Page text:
Engineers Turn Carbon Dioxide Into Sustainable Format

By: | November 7th, 2023

A schematic shows the formate process. The top left shows a household powered by the direct formate fuel cell, with formate fuel stored in the underground tank. In the middle, the fuel cell that harnesses formate to supply electricity is shown. On the lower right is the electrolyzer that converts bicarbonate into formate.   Image Credit: by Shuhan Miao, Harvard Graduate School of Design

Converting carbon dioxide into useful ingredients is one of the most energy-efficient solutions to reduce the greenhouse effect and achieve carbon neutrality. However, most of the earlier efforts have problems, such as being inefficient or resulting in toxic, flammable fuels.

To make carbon conversion more practical, researchers at MIT and Harvard University have devised a novel approach to turn carbon dioxide into formate efficiently. The work is backed by the U.S. Department of Energy Office of Science.

The process involves first capturing the carbon dioxide in an alkaline solution. Then, the carbon dioxide is converted into formate powder using an electrochemical process. The formate powder can then be used to generate electricity.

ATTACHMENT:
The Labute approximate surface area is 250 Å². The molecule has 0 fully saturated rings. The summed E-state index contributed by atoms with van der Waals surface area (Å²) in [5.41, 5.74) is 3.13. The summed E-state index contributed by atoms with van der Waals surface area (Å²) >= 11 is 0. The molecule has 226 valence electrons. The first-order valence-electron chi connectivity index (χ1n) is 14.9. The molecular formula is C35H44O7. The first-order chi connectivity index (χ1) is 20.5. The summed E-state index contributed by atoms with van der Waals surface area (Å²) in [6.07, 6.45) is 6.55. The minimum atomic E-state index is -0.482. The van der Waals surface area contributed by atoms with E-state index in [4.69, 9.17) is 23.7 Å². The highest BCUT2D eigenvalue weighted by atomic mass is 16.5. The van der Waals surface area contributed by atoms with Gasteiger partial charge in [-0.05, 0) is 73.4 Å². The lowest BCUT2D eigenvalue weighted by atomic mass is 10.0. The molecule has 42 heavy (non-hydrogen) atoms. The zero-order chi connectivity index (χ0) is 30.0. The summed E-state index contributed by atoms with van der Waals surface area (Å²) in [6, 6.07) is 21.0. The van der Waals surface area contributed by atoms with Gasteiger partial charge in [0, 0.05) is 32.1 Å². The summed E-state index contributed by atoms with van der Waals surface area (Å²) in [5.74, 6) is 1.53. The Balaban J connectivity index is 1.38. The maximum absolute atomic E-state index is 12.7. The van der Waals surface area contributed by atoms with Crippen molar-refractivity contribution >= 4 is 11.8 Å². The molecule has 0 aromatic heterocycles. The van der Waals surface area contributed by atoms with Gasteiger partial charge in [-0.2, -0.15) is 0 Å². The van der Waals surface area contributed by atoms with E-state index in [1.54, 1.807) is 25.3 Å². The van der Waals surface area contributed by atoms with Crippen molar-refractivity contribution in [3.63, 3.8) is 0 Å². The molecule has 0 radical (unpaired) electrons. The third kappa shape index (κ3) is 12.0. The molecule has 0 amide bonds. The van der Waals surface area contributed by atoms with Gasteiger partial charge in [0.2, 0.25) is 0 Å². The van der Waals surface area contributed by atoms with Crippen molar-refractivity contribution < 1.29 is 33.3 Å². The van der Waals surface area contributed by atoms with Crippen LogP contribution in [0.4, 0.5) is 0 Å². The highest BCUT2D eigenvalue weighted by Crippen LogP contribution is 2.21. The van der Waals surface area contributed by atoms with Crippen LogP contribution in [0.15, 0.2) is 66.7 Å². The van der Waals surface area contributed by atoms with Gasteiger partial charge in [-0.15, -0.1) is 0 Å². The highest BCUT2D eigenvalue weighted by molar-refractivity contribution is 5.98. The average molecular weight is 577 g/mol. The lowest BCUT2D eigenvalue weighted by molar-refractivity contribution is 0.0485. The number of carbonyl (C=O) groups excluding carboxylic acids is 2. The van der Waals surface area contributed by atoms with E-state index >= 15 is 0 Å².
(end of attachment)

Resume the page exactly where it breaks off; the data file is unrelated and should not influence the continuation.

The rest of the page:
The researchers have conducted small-scale laboratory experiments. However, they expect to scale the process to produce enough formate powder to provide emissions-free heat and power to individual homes and businesses.

Compared to other methods, the new approach has eliminated the thermal decomposition stage, where the material received after the chemical capture is heated to drive off the carbon dioxide and convert it to a fuel feedstock. MIT Professor Ju Li said that that stage is inefficient, typically converting less than 20% of the gaseous carbon dioxide into the desired product.

Researchers can achieve much higher efficiencies with this new process and thus produce a more valuable product. Moreover, the formate powder can be stored for years or even decades without losing its potency.

In addition to developing the new process, researchers also made a fuel cell optimized explicitly for the use of formate fuel. The fuel cell can generate electricity from the formate fuel with an efficiency comparable to that of hydrogen fuel cells.

Researchers believe that the new process could be used to develop various applications, from home-sized units to large-scale industrial uses and grid-scale storage systems.

The results were first published on the Massachusetts Institute of Technology’s website.

Ashton Henning

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